Disenchanted, O’Neil left Shaw in 2009 for RiskMetrics Group, which provides risk analysis for banks and other financial services firms. But she felt that people like her who warned about risk were viewed as a threat to the bottom line. A few years later, she became a data scientist for a startup called Intent Media, analyzing web traffic and designing algorithms to help online companies maximize e-commerce. O’Neil saw disturbing similarities in the use of algorithms in finance and Big Data.
In both worlds, sophisticated mathematical models lacked truly self-correcting feedback. They were driven primarily by the market. So if a model led to maximum profits, it was on the right track. “Otherwise, why would the market reward it?” Yet that reliance on the market had produced disastrous results on Wall Street in 2008. Without countervailing analysis to ensure that efficiency was balanced with concern for fairness and truth, the “misuse of mathematics” would only accelerate in hidden but devastating ways. O’Neil left the company to devote herself to providing that analysis.
Misadventures in Education
Ever since the passage of the No Child Left Behind Act in 2002 mandating expanded use of standardized tests, there has been a market for analytical systems to crunch all the data generated by those tests. More often than not, that data has been used to try to identify “underperforming” teachers. However well-intentioned, O’Neil finds these models promise a scientific precision they can’t deliver, victimizing good teachers and creating incentives for behavior that does nothing to advance the cause of education.
In 2009, the Washington D.C. school system implemented a teacher assessment tool called IMPACT. Using a complicated algorithm, IMPACT measured the progress of students and attempted to isolate the extent to which their advance (or decline) could be attributed to individual teachers. The lowest-scoring teachers each year were fired — even when the targeted teachers had received excellent evaluations from parents and the principal.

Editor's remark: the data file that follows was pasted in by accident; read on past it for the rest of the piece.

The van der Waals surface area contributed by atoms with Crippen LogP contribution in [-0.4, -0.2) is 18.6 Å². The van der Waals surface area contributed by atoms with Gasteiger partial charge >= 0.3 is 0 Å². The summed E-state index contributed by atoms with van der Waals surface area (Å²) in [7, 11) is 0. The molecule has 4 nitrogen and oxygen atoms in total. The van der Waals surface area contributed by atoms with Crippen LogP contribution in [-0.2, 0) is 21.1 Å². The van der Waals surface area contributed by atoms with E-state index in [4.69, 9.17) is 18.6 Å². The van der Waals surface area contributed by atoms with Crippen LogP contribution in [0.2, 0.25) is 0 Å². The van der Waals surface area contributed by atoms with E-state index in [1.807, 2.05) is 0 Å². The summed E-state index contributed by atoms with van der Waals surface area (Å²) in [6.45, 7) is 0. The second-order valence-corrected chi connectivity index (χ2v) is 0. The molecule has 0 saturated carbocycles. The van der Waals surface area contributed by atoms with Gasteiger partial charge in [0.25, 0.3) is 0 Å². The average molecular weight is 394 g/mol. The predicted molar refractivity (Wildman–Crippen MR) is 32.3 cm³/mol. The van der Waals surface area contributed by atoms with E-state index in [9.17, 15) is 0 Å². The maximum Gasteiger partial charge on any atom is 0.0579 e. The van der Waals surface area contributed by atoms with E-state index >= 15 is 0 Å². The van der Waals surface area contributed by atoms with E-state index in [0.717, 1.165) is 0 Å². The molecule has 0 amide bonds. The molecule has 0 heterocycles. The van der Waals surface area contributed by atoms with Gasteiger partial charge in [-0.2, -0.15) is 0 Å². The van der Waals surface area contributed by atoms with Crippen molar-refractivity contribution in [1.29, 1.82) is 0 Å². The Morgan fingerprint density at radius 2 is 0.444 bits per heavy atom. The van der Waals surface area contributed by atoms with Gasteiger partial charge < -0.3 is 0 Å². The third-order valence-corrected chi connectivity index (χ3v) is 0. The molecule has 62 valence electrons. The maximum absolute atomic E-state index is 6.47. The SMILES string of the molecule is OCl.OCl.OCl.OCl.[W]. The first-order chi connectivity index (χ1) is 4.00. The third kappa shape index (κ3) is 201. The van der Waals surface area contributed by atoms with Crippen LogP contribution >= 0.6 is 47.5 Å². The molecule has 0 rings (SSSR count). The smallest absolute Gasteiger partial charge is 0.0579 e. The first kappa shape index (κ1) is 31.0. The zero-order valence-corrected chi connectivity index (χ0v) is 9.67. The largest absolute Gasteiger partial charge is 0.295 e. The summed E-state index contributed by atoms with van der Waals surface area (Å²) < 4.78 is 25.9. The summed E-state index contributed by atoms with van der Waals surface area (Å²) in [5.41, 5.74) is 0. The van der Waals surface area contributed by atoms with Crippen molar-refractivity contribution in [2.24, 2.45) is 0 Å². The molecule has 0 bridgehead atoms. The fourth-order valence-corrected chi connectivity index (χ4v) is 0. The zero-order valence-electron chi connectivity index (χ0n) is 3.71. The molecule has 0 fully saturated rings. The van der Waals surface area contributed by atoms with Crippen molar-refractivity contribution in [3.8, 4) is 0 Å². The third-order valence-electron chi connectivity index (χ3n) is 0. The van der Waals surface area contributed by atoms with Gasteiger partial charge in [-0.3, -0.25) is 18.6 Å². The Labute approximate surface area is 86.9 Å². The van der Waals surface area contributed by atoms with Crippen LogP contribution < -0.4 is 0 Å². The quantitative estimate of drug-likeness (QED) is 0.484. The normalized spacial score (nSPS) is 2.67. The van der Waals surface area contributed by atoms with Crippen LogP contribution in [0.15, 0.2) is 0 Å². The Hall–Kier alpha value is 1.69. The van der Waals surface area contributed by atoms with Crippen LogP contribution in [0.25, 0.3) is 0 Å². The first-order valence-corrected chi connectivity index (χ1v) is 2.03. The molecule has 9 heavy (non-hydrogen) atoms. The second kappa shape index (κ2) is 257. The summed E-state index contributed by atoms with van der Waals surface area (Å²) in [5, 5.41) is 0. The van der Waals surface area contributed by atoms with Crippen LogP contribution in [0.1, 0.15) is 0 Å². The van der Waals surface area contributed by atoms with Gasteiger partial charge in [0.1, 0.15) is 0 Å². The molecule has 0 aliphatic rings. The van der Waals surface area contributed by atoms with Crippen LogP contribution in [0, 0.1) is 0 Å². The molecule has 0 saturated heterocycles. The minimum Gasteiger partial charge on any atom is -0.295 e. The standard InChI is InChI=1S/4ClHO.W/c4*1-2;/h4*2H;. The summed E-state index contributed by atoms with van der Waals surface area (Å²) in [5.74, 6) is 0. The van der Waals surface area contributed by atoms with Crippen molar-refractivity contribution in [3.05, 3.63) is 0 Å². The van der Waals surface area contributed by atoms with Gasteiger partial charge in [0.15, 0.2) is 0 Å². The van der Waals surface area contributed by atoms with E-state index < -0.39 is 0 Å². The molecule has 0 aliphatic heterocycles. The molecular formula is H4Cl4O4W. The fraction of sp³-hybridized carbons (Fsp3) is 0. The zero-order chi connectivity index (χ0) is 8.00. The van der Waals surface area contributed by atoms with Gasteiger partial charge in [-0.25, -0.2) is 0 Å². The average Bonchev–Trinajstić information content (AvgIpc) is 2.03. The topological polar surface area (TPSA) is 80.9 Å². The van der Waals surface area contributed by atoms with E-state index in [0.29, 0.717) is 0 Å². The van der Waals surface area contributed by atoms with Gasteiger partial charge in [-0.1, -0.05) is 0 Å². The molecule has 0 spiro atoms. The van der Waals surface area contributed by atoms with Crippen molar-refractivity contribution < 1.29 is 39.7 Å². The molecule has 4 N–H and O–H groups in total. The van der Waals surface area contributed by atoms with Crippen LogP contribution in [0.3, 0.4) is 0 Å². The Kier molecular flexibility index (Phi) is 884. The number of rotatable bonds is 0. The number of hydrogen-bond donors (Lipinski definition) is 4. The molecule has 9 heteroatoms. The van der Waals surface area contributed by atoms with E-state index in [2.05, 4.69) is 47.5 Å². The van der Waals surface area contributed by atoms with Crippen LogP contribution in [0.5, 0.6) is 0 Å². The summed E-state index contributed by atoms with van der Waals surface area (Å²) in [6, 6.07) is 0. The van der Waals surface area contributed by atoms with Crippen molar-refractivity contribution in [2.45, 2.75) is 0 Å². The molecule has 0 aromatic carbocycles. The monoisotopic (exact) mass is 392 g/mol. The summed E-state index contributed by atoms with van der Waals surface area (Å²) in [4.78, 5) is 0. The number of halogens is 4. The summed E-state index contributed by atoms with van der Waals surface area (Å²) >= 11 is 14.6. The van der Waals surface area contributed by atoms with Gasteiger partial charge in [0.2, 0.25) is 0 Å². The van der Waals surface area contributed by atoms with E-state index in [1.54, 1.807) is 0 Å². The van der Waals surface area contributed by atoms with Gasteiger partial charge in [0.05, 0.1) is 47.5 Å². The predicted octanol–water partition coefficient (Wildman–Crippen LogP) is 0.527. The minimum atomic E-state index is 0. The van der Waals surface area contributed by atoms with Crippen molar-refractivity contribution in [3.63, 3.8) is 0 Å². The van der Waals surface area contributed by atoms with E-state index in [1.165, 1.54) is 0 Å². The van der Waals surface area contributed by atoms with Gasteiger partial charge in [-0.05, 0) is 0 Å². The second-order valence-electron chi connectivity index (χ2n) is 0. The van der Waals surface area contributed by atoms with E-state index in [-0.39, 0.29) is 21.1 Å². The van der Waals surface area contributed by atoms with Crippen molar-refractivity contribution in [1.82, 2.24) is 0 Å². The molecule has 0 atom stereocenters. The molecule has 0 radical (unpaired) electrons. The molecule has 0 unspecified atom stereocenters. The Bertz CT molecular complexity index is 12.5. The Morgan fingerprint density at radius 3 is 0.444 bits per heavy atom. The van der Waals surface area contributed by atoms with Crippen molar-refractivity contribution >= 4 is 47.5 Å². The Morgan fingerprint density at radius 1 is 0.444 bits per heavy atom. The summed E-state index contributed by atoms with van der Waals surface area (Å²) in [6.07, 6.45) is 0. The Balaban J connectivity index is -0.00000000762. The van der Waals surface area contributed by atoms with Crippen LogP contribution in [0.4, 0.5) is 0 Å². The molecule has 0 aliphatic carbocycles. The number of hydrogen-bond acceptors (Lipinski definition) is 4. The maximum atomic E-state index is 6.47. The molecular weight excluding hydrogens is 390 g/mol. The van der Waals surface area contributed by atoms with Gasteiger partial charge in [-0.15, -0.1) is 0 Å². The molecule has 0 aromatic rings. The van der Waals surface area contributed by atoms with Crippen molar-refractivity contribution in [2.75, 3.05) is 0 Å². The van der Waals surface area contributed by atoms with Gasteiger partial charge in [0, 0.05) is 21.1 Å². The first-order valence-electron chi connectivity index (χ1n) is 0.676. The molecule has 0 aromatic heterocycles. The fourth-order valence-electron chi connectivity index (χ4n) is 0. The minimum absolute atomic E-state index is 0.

O’Neil examines a similar effort to evaluate teacher performance in New York City. She profiles a veteran teacher who scored a dismal 6 out of 100 on the new test one year, only to rebound the next year to 96. One critic of the evaluations found that, of teachers who had taught the same subject in consecutive years, 1 in 4 registered a 40-point difference from year to year.
The cutting-edge algorithms used to assess the risk of mortgage-backed securities became a smoke screen.
There is little transparency in these evaluation models, O’Neil writes, making them “arbitrary, unfair, and deaf to appeals.” Whereas a company like Google has the benefit of large sample sizes and constant statistical feedback allowing them to immediately identify and correct errors, teacher evaluation systems attempt to render judgments based on annual tests of just a few dozen students. Moreover, there